Leasehold homes in England sold for an average of £200,000 in 2020, a third (33%) cheaper than the £267,500 required to buy a freehold, research from Warwick Estates has found.
However, the government is currently taking action on such practices, as there are plans to allow leaseholders to extend their lease for 990 years with zero ground rents.
The biggest leasehold house price bargains based on transactions over the last year can be found in the South East.
In the South East, leasehold property sales sold for an average of £205,000 compared to £370,000 for freeholds, a huge 80.5% difference.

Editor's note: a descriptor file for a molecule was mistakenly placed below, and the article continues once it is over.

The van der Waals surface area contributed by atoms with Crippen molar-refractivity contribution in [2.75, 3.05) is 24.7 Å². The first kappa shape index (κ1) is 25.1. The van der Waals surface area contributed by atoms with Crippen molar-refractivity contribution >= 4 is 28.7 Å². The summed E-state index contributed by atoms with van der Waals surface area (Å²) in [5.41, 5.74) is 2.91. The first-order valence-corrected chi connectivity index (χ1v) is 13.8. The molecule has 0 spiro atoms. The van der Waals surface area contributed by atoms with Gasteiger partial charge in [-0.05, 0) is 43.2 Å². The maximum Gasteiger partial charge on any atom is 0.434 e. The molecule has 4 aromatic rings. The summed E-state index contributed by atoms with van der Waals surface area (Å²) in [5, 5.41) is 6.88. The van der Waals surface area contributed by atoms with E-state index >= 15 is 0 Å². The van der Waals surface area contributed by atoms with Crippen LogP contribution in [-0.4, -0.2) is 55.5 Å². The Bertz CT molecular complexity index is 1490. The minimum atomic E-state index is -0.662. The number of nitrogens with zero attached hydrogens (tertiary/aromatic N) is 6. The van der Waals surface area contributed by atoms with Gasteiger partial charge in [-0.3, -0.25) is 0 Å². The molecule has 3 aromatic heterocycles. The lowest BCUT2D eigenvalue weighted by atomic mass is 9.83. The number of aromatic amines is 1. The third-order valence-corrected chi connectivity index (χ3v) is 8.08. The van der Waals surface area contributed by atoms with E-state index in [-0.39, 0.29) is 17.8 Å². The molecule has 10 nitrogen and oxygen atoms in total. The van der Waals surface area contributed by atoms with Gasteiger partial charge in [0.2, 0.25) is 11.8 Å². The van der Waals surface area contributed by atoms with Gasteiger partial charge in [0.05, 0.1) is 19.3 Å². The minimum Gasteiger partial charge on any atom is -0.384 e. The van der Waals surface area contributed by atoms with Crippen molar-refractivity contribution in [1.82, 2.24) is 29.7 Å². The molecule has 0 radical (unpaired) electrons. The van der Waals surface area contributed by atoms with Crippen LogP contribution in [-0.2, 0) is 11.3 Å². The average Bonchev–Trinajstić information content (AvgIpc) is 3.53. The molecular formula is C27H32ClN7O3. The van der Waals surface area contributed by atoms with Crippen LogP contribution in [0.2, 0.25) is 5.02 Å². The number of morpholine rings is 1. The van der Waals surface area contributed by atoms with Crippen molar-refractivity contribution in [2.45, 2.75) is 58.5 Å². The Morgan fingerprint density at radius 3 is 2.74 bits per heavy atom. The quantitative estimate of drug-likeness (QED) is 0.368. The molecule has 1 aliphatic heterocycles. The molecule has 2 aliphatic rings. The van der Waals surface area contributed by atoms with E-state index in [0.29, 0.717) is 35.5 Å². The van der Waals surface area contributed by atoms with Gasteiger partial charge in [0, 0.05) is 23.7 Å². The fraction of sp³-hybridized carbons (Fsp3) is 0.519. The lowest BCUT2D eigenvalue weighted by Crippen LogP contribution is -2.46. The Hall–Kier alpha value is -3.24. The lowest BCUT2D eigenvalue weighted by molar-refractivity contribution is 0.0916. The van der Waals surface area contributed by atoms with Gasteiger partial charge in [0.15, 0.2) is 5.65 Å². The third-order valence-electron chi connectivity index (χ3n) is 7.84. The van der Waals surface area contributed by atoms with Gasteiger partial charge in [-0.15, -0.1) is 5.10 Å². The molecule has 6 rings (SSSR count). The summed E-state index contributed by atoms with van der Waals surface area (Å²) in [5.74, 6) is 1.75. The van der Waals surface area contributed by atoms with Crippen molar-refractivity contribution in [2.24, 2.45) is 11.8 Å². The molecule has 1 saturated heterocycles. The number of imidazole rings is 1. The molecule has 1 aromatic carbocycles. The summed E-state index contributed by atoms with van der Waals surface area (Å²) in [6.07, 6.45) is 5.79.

They’re also significantly cheaper in the East of England (68.4%), East Midlands (68.0%) and South West (64.0%).
Emma Power, COO of Warwick Estates, said: “Getting on the housing ladder isn’t getting any easier, as prices tend to rise every year.
“However, if people can overlook the negative headlines about buying as a leaseholder, our research shows they tend to offer a far more affordable route to homeownership.
“With the government now removing the danger of leaseholders being stuck with escalating ground rents, demand for leasehold homes is likely to climb and in the long run, we could well see the price gap between the two starts to close.
“As a result, savvy buyers who get a foot on the leasehold ladder now could well see a strong return on their investment when they come to sell.”